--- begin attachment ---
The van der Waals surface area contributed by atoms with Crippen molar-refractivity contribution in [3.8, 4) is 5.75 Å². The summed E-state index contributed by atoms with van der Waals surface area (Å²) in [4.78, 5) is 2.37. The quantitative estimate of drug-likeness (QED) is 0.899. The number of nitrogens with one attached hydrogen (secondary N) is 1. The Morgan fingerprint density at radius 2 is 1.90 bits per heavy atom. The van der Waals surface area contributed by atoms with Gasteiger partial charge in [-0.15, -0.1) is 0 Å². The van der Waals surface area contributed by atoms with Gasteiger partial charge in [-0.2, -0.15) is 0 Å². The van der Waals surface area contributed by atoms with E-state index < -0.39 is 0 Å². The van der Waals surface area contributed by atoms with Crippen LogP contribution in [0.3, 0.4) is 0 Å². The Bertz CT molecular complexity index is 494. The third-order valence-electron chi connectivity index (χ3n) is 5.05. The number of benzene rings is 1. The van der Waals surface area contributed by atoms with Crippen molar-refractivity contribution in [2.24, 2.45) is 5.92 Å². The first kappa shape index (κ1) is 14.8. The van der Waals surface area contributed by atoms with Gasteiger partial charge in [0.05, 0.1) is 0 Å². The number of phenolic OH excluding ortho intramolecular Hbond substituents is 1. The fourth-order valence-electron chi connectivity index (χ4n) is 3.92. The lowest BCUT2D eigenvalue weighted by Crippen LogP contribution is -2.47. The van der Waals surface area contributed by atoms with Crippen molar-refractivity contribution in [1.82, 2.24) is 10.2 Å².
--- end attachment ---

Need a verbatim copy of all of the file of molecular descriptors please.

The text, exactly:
The van der Waals surface area contributed by atoms with Crippen molar-refractivity contribution in [3.8, 4) is 5.75 Å². The summed E-state index contributed by atoms with van der Waals surface area (Å²) in [4.78, 5) is 2.37. The quantitative estimate of drug-likeness (QED) is 0.899. The number of nitrogens with one attached hydrogen (secondary N) is 1. The Morgan fingerprint density at radius 2 is 1.90 bits per heavy atom. The van der Waals surface area contributed by atoms with Gasteiger partial charge in [-0.15, -0.1) is 0 Å². The van der Waals surface area contributed by atoms with Gasteiger partial charge in [-0.2, -0.15) is 0 Å². The van der Waals surface area contributed by atoms with E-state index < -0.39 is 0 Å². The van der Waals surface area contributed by atoms with Crippen LogP contribution in [0.3, 0.4) is 0 Å². The Bertz CT molecular complexity index is 494. The third-order valence-electron chi connectivity index (χ3n) is 5.05. The number of benzene rings is 1. The van der Waals surface area contributed by atoms with Crippen molar-refractivity contribution in [2.24, 2.45) is 5.92 Å². The first kappa shape index (κ1) is 14.8. The van der Waals surface area contributed by atoms with Gasteiger partial charge in [0.05, 0.1) is 0 Å². The number of phenolic OH excluding ortho intramolecular Hbond substituents is 1. The fourth-order valence-electron chi connectivity index (χ4n) is 3.92. The lowest BCUT2D eigenvalue weighted by Crippen LogP contribution is -2.47. The van der Waals surface area contributed by atoms with Crippen molar-refractivity contribution in [1.82, 2.24) is 10.2 Å².